How a US arable farmer doubled his soil organic matter

US farmer Douglas Harford has more than doubled the organic matter content of his soil over his farming lifetime, and his son Chris plans to increase it still further to drive up productivity.

“We get hung up on fertiliser usage, but we’re talking about a really small amount of the crop – a plant is mostly made of carbon,” he explains. “Sequestering carbon is good for us as farmers, as all of the plants’ needs come out of the earth.”

It wasn’t always this way. “When this land was first farmed 150 years ago it had 11% organic matter,” says Mr Harford.

“About 100 years ago we started ploughing it and released the carbon, which reduced the cation exchange capacity and flushed the nutrients out of the soil. We had good crops for 50 years, but we were mining the soils to get them.”

See also: Top tips from two US no-till and cover crop veterans

Mr Harford has farmed at Mazon, Illinois, since 1972 – at that time the organic matter in the soil had dropped to 3.5%. “We needed to use fertiliser to grow the crops, but the sustainability of that was difficult. If you didn’t put fertiliser on your yields went down; if you did use fertiliser you had no money.”

Farm facts: Harford Farm, Mazon, Illinois

  • Area: 600ha
  • Soil: Heavy clay loam
  • Crops: 50:50 rotation of soyabeans and maize
  • Establishment system: Strip-till maize and no-till soya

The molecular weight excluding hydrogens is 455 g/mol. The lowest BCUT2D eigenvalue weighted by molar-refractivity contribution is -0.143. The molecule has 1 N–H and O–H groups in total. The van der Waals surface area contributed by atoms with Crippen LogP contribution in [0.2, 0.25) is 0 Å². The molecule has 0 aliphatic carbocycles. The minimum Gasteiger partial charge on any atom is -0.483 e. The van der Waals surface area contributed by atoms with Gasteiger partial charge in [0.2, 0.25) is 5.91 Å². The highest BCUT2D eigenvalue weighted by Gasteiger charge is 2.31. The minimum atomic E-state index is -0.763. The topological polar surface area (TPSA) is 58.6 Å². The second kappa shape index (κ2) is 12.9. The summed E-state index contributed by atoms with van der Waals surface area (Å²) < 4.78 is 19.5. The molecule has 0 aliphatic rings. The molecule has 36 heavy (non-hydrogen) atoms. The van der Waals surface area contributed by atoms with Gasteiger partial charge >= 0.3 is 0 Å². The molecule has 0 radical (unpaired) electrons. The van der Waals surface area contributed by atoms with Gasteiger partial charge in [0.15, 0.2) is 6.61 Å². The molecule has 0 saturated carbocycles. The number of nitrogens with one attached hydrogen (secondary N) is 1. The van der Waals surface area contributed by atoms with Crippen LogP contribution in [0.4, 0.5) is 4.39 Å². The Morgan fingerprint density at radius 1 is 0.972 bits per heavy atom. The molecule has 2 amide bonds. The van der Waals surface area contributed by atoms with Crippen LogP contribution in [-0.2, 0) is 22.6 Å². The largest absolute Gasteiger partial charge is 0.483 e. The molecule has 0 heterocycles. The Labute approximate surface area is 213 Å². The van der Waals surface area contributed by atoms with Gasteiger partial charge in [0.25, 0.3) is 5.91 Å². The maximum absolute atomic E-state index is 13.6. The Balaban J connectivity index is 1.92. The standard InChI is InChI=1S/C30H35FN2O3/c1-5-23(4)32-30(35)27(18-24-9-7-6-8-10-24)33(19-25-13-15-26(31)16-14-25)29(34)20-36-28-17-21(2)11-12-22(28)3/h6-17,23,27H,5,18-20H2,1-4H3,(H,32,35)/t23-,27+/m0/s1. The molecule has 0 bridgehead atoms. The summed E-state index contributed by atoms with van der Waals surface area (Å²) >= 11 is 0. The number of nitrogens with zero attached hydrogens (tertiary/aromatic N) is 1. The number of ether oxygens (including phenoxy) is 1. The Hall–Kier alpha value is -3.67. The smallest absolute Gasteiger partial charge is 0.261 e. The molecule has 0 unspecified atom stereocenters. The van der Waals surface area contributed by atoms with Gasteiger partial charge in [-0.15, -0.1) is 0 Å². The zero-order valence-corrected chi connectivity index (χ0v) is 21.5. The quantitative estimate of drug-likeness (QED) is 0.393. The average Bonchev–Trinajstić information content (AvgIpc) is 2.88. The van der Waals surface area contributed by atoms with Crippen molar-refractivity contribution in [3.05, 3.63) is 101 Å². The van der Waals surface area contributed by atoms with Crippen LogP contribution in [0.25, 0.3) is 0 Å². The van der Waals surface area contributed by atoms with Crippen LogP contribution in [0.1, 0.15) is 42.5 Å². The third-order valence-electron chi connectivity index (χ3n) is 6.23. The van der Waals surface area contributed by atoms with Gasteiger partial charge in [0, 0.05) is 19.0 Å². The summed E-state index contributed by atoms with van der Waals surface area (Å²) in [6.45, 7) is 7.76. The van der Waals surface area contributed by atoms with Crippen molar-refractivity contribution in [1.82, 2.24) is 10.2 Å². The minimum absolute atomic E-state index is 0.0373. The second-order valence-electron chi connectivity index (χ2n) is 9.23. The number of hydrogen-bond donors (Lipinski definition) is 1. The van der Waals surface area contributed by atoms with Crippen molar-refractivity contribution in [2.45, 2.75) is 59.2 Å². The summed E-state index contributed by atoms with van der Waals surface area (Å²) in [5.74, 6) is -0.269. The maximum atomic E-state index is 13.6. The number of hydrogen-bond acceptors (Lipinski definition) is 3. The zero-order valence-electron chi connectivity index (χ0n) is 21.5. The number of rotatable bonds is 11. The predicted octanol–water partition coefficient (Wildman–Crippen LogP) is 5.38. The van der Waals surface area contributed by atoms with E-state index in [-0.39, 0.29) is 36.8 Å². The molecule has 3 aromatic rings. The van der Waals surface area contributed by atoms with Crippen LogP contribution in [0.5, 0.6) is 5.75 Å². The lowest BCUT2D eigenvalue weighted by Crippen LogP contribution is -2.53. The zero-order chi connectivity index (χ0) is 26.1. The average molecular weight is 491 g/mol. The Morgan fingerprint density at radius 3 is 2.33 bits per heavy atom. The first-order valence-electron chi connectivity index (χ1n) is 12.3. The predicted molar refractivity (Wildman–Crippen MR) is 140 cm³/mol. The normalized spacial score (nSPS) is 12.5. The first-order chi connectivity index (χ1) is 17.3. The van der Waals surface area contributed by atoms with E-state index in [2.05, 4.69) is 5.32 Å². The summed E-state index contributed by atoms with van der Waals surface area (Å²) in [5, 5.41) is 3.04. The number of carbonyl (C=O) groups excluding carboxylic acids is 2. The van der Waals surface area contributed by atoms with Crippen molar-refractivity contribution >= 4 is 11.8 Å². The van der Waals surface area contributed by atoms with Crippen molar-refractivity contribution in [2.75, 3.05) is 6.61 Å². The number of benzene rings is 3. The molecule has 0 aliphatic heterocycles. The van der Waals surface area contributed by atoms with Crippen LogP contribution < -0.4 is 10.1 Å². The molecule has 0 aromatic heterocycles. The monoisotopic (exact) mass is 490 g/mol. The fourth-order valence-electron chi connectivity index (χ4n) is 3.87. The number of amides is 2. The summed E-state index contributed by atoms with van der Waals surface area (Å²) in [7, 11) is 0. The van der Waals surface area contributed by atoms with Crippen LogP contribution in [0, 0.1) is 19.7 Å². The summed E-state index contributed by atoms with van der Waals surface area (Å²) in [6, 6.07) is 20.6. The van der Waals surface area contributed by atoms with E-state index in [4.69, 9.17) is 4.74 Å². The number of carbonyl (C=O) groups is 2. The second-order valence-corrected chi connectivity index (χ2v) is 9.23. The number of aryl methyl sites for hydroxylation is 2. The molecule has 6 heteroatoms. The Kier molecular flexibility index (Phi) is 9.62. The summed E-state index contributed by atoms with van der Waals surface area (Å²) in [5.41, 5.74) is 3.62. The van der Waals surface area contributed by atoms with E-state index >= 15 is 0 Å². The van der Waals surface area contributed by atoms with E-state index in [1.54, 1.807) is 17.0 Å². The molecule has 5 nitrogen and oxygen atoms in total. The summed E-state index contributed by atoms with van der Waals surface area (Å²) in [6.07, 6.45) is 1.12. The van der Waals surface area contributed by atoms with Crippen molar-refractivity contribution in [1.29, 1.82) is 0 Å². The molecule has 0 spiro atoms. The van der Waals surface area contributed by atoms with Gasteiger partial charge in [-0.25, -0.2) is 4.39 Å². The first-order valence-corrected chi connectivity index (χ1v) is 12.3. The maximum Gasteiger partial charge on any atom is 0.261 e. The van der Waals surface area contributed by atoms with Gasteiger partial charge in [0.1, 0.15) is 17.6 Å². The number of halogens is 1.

• Altitude: 179m
  • Annual rainfall: 925mm. May, June and July are wettest months.

No-till farming

In 1983 he became one of the first farmers to adopt no-till practices, and the 600ha farm has been 100% min-till ever since. But since then more than half of farms in Illinois have become no-till.

“We’ve done extensive soil testing throughout, with grid sampling since 1976,” he explains.

“Our organic matter content is now averaging 7.7%, and many times we will get readings of 8-9%.”

Doug and Chris Harford © Olivia-Cooper

It hasn’t always been easy though. “It does take more management, dealing with the residue on the surface. Tillage makes the soil more even, without lumps of residue, and it dries the soil out – without tillage you have to wait for it to dry,” says Mr Harford.

“It’s more difficult to get crops established in the spring because underneath the residue the soil is cold. And tillage kills a lot of weeds – we’ve had to figure out a way to do that without tillage.”

But with 34 years of experience behind him, this farmer has figured out how do it right. Growing a 50:50 rotation of soya and maize, he now uses strip tillage to clear the crop residue in the autumn, allowing the soil to dry and warm up in the spring ahead of planting maize back into the same strip using GPS autosteer.

“Soya is much more forgiving, so we just plant it straight into the corn residue,” he says.

As a legume, soya fixes nitrogen into the soil, leaving a 50kg/ha credit for the following maize crop.